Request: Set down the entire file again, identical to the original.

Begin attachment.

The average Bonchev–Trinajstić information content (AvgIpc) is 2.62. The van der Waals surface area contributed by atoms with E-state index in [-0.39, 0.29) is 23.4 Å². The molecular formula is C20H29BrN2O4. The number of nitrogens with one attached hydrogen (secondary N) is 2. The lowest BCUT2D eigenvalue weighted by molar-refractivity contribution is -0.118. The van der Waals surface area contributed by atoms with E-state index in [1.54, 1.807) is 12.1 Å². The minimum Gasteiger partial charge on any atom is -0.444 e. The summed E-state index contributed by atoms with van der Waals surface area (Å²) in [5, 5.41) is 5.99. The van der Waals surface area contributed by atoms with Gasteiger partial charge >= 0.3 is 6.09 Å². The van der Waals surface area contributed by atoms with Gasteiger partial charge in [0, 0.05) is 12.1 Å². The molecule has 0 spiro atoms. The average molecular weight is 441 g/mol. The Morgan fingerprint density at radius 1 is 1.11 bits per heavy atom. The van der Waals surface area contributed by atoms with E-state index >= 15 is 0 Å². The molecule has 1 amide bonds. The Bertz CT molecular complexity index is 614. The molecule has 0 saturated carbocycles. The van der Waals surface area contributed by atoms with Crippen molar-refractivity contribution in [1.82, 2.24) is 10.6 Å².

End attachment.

The average Bonchev–Trinajstić information content (AvgIpc) is 2.62. The van der Waals surface area contributed by atoms with E-state index in [-0.39, 0.29) is 23.4 Å². The molecular formula is C20H29BrN2O4. The number of nitrogens with one attached hydrogen (secondary N) is 2. The lowest BCUT2D eigenvalue weighted by molar-refractivity contribution is -0.118. The van der Waals surface area contributed by atoms with E-state index in [1.54, 1.807) is 12.1 Å². The minimum Gasteiger partial charge on any atom is -0.444 e. The summed E-state index contributed by atoms with van der Waals surface area (Å²) in [5, 5.41) is 5.99. The van der Waals surface area contributed by atoms with Gasteiger partial charge >= 0.3 is 6.09 Å². The van der Waals surface area contributed by atoms with Gasteiger partial charge in [0, 0.05) is 12.1 Å². The molecule has 0 spiro atoms. The average molecular weight is 441 g/mol. The Morgan fingerprint density at radius 1 is 1.11 bits per heavy atom. The van der Waals surface area contributed by atoms with E-state index >= 15 is 0 Å². The molecule has 1 amide bonds. The Bertz CT molecular complexity index is 614. The molecule has 0 saturated carbocycles. The van der Waals surface area contributed by atoms with Crippen molar-refractivity contribution in [1.82, 2.24) is 10.6 Å².